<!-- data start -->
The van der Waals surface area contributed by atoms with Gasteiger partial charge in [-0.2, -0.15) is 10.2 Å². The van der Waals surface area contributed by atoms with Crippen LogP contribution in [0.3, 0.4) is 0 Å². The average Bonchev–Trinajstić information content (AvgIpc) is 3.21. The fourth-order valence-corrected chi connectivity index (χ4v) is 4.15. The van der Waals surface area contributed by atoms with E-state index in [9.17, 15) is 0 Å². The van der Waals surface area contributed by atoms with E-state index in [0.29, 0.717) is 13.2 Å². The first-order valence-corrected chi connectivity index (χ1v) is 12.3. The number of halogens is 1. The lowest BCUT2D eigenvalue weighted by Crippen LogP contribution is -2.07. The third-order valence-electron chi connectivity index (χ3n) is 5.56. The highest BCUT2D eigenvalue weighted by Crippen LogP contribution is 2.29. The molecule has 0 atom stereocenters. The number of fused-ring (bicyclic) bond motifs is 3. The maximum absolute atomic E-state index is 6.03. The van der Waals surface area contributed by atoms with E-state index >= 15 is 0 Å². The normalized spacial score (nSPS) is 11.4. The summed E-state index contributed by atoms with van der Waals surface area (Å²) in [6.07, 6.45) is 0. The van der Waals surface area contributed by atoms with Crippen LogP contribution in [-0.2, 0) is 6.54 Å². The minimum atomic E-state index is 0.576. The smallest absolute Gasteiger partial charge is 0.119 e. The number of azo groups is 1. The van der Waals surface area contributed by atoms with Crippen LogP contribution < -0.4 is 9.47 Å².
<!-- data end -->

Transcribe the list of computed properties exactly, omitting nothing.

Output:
The van der Waals surface area contributed by atoms with Gasteiger partial charge in [-0.2, -0.15) is 10.2 Å². The van der Waals surface area contributed by atoms with Crippen LogP contribution in [0.3, 0.4) is 0 Å². The average Bonchev–Trinajstić information content (AvgIpc) is 3.21. The fourth-order valence-corrected chi connectivity index (χ4v) is 4.15. The van der Waals surface area contributed by atoms with E-state index in [9.17, 15) is 0 Å². The van der Waals surface area contributed by atoms with E-state index in [0.29, 0.717) is 13.2 Å². The first-order valence-corrected chi connectivity index (χ1v) is 12.3. The number of halogens is 1. The lowest BCUT2D eigenvalue weighted by Crippen LogP contribution is -2.07. The third-order valence-electron chi connectivity index (χ3n) is 5.56. The highest BCUT2D eigenvalue weighted by Crippen LogP contribution is 2.29. The molecule has 0 atom stereocenters. The number of fused-ring (bicyclic) bond motifs is 3. The maximum absolute atomic E-state index is 6.03. The van der Waals surface area contributed by atoms with E-state index >= 15 is 0 Å². The normalized spacial score (nSPS) is 11.4. The summed E-state index contributed by atoms with van der Waals surface area (Å²) in [6.07, 6.45) is 0. The van der Waals surface area contributed by atoms with Crippen LogP contribution in [-0.2, 0) is 6.54 Å². The minimum atomic E-state index is 0.576. The smallest absolute Gasteiger partial charge is 0.119 e. The number of azo groups is 1. The van der Waals surface area contributed by atoms with Crippen LogP contribution < -0.4 is 9.47 Å².